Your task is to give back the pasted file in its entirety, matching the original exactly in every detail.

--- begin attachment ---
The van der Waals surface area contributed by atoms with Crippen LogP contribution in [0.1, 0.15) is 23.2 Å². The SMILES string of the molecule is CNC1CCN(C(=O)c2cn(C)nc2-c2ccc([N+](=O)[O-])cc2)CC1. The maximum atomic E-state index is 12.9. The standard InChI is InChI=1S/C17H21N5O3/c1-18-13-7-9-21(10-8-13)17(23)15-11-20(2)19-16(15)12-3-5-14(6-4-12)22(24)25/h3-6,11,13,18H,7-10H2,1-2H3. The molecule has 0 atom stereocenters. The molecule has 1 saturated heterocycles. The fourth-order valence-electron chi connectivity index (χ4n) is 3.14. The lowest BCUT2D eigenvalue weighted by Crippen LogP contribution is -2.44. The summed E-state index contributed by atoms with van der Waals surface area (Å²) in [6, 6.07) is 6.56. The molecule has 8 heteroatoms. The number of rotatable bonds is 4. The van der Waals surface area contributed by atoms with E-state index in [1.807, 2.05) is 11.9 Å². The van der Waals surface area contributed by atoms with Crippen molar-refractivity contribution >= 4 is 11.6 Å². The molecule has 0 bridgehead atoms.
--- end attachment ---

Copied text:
The van der Waals surface area contributed by atoms with Crippen LogP contribution in [0.1, 0.15) is 23.2 Å². The SMILES string of the molecule is CNC1CCN(C(=O)c2cn(C)nc2-c2ccc([N+](=O)[O-])cc2)CC1. The maximum atomic E-state index is 12.9. The standard InChI is InChI=1S/C17H21N5O3/c1-18-13-7-9-21(10-8-13)17(23)15-11-20(2)19-16(15)12-3-5-14(6-4-12)22(24)25/h3-6,11,13,18H,7-10H2,1-2H3. The molecule has 0 atom stereocenters. The molecule has 1 saturated heterocycles. The fourth-order valence-electron chi connectivity index (χ4n) is 3.14. The lowest BCUT2D eigenvalue weighted by Crippen LogP contribution is -2.44. The summed E-state index contributed by atoms with van der Waals surface area (Å²) in [6, 6.07) is 6.56. The molecule has 8 heteroatoms. The number of rotatable bonds is 4. The van der Waals surface area contributed by atoms with E-state index in [1.807, 2.05) is 11.9 Å². The van der Waals surface area contributed by atoms with Crippen molar-refractivity contribution >= 4 is 11.6 Å². The molecule has 0 bridgehead atoms.